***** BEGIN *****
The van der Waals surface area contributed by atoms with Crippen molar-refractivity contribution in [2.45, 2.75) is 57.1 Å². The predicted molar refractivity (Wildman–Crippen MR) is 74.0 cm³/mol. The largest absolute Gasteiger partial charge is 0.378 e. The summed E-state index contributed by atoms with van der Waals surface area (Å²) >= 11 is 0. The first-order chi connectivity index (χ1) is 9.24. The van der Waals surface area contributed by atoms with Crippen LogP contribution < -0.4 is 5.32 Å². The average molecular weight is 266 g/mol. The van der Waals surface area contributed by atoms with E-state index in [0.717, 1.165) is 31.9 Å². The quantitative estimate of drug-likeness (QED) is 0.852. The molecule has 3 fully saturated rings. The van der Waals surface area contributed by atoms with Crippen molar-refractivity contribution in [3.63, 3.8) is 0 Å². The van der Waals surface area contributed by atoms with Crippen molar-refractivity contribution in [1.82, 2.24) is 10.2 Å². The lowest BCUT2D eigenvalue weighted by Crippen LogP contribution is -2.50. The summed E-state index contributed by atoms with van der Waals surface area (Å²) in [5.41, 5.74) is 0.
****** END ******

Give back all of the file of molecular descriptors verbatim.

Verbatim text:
The van der Waals surface area contributed by atoms with Crippen molar-refractivity contribution in [2.45, 2.75) is 57.1 Å². The predicted molar refractivity (Wildman–Crippen MR) is 74.0 cm³/mol. The largest absolute Gasteiger partial charge is 0.378 e. The summed E-state index contributed by atoms with van der Waals surface area (Å²) >= 11 is 0. The first-order chi connectivity index (χ1) is 9.24. The van der Waals surface area contributed by atoms with Crippen LogP contribution < -0.4 is 5.32 Å². The average molecular weight is 266 g/mol. The van der Waals surface area contributed by atoms with E-state index in [0.717, 1.165) is 31.9 Å². The quantitative estimate of drug-likeness (QED) is 0.852. The molecule has 3 fully saturated rings. The van der Waals surface area contributed by atoms with Crippen molar-refractivity contribution in [3.63, 3.8) is 0 Å². The van der Waals surface area contributed by atoms with Crippen molar-refractivity contribution in [1.82, 2.24) is 10.2 Å². The lowest BCUT2D eigenvalue weighted by Crippen LogP contribution is -2.50. The summed E-state index contributed by atoms with van der Waals surface area (Å²) in [5.41, 5.74) is 0.